Date of Award:

5-1996

Document Type:

Thesis

Degree Name:

Master of Science (MS)

Department:

Wildland Resources

Department name when degree awarded

Aquatic Ecology

Committee Chair(s)

Chris Luecke

Committee

Chris Luecke

Committee

Charles P. Hawkins

Committee

Paul Wolf

Abstract

I investigated the relative abundance, spatial distributions, return to the creel, and growth rates of two genetic stocks of kokanee salmon, Oncorhynchus nerka, in Flaming Gorge Reservoir, Utah-Wyoming. The two genetic stocks consist of fish from the two major spawning populations of kokanee in the reservoir. One population, Shore Spawners, spawns along the eastern shoreline of the Open Hills area of the reservoir. The other population, Sheep Creek, spawns in Sheep Creek, a tributary located in the Canyon area of the reservoir.

Mitochondrial DNA of kokanee from each population was analyzed to determine haplotype differences between stocks. These haplotype differences were then used to determine the natal population of kokanee captured throughout the reservoir. Shore Spawner kokanee were more abundant relative to Sheep Creek kokanee both in the reservoir (93% to 7%) and in return to the creel (93% to 7%). Individuals from the two populations were not, however, distributed differently during the summer of 1995.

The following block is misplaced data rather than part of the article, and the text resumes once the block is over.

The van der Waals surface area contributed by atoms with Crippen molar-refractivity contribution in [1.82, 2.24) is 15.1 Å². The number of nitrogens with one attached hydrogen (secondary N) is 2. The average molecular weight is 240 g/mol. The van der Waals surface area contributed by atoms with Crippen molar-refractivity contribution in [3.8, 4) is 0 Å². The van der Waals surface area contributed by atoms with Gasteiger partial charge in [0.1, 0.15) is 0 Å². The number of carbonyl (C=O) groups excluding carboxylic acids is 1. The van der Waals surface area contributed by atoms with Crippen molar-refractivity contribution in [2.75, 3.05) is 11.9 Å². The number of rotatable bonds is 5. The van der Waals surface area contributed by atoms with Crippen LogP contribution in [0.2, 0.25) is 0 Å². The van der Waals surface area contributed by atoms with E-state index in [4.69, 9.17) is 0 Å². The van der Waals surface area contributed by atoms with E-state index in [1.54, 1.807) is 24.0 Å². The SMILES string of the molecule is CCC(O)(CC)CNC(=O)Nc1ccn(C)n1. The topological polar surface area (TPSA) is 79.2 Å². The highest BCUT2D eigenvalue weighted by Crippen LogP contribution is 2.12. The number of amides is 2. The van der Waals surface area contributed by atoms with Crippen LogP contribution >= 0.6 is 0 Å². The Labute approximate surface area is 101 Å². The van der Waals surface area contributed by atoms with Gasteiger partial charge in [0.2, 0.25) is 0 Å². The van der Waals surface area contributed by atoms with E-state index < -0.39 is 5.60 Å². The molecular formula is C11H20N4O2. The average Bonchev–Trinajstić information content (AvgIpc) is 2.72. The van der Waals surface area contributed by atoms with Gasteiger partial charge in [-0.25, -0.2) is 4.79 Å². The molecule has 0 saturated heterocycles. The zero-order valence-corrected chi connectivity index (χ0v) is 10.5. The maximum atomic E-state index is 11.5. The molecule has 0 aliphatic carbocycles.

Midwater trawls conducted during August 1995 and 1996 showed that age-0 kokanee in the less productive Canyon area were significantly smaller than their counterparts in more productive reservoir areas. Measurements of adult kokanee returning to spawning areas in 1995 showed that spawning Sheep Creek kokanee were significantly smaller than their Shore Spawner counterparts. A common garden net pen experiment conducted on age-0 kokanee during the spring of 1996 showed a significant effect of genetic stock on Flaming Gorge kokanee growth. Both genetic stocks grew faster in the more productive areas of the reservoir, but Shore Spawner kokanee grew faster than Sheep Creek kokanee in seven of nine net pens. Potential physiological, behavioral, and life history differences between the genetic stocks that could explain these growth differences are discussed.

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